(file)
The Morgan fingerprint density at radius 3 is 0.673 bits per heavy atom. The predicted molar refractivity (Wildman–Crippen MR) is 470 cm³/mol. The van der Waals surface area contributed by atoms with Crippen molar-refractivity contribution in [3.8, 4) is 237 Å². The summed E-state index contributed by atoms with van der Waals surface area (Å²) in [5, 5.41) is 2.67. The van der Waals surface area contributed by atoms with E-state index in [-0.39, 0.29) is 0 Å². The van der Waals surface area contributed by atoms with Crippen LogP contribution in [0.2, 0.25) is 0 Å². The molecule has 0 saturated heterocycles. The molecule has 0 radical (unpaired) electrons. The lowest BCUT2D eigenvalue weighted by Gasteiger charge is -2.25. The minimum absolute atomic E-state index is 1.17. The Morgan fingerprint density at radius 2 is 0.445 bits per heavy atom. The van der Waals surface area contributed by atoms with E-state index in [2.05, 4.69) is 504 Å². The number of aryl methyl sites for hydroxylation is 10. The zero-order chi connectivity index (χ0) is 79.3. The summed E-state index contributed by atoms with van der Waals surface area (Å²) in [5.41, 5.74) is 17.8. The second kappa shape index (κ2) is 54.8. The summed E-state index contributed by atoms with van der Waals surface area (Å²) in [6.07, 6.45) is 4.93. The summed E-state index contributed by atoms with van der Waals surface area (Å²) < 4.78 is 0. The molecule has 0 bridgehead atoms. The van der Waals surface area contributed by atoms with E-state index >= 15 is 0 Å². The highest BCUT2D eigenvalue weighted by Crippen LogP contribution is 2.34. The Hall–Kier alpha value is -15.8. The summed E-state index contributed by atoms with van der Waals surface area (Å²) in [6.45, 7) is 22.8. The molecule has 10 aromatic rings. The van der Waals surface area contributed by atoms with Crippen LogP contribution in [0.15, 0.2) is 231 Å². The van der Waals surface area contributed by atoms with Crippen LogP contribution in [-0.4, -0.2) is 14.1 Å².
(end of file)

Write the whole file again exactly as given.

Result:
The Morgan fingerprint density at radius 3 is 0.673 bits per heavy atom. The predicted molar refractivity (Wildman–Crippen MR) is 470 cm³/mol. The van der Waals surface area contributed by atoms with Crippen molar-refractivity contribution in [3.8, 4) is 237 Å². The summed E-state index contributed by atoms with van der Waals surface area (Å²) in [5, 5.41) is 2.67. The van der Waals surface area contributed by atoms with E-state index in [-0.39, 0.29) is 0 Å². The van der Waals surface area contributed by atoms with Crippen LogP contribution in [0.2, 0.25) is 0 Å². The molecule has 0 saturated heterocycles. The molecule has 0 radical (unpaired) electrons. The lowest BCUT2D eigenvalue weighted by Gasteiger charge is -2.25. The minimum absolute atomic E-state index is 1.17. The Morgan fingerprint density at radius 2 is 0.445 bits per heavy atom. The van der Waals surface area contributed by atoms with E-state index in [2.05, 4.69) is 504 Å². The number of aryl methyl sites for hydroxylation is 10. The zero-order chi connectivity index (χ0) is 79.3. The summed E-state index contributed by atoms with van der Waals surface area (Å²) in [5.41, 5.74) is 17.8. The second kappa shape index (κ2) is 54.8. The summed E-state index contributed by atoms with van der Waals surface area (Å²) in [6.07, 6.45) is 4.93. The summed E-state index contributed by atoms with van der Waals surface area (Å²) < 4.78 is 0. The molecule has 0 bridgehead atoms. The van der Waals surface area contributed by atoms with E-state index >= 15 is 0 Å². The highest BCUT2D eigenvalue weighted by Crippen LogP contribution is 2.34. The Hall–Kier alpha value is -15.8. The summed E-state index contributed by atoms with van der Waals surface area (Å²) in [6.45, 7) is 22.8. The molecule has 10 aromatic rings. The van der Waals surface area contributed by atoms with Crippen LogP contribution in [0.15, 0.2) is 231 Å². The van der Waals surface area contributed by atoms with Crippen LogP contribution in [-0.4, -0.2) is 14.1 Å².